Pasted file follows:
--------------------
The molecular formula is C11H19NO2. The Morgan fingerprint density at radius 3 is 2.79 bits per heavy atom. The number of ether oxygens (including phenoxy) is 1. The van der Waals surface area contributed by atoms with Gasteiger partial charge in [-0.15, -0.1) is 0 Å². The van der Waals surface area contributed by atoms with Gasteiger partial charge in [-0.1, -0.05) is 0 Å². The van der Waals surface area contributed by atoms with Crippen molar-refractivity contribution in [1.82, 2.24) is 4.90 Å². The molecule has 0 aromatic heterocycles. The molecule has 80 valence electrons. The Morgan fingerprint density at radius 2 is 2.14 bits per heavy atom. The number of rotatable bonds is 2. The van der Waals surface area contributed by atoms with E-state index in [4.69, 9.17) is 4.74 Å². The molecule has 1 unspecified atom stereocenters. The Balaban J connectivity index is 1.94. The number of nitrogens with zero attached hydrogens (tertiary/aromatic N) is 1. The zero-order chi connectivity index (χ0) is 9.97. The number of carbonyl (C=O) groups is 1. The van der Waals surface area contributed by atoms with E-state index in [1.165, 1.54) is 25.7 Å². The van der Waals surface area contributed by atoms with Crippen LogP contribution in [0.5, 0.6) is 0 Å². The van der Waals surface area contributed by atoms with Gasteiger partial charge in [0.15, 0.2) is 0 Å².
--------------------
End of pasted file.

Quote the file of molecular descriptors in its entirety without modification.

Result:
The molecular formula is C11H19NO2. The Morgan fingerprint density at radius 3 is 2.79 bits per heavy atom. The number of ether oxygens (including phenoxy) is 1. The van der Waals surface area contributed by atoms with Gasteiger partial charge in [-0.15, -0.1) is 0 Å². The van der Waals surface area contributed by atoms with Gasteiger partial charge in [-0.1, -0.05) is 0 Å². The van der Waals surface area contributed by atoms with Crippen molar-refractivity contribution in [1.82, 2.24) is 4.90 Å². The molecule has 0 aromatic heterocycles. The molecule has 80 valence electrons. The Morgan fingerprint density at radius 2 is 2.14 bits per heavy atom. The number of rotatable bonds is 2. The van der Waals surface area contributed by atoms with E-state index in [4.69, 9.17) is 4.74 Å². The molecule has 1 unspecified atom stereocenters. The Balaban J connectivity index is 1.94. The number of nitrogens with zero attached hydrogens (tertiary/aromatic N) is 1. The zero-order chi connectivity index (χ0) is 9.97. The number of carbonyl (C=O) groups is 1. The van der Waals surface area contributed by atoms with E-state index in [1.165, 1.54) is 25.7 Å². The van der Waals surface area contributed by atoms with Crippen LogP contribution in [0.5, 0.6) is 0 Å². The van der Waals surface area contributed by atoms with Gasteiger partial charge in [0.15, 0.2) is 0 Å².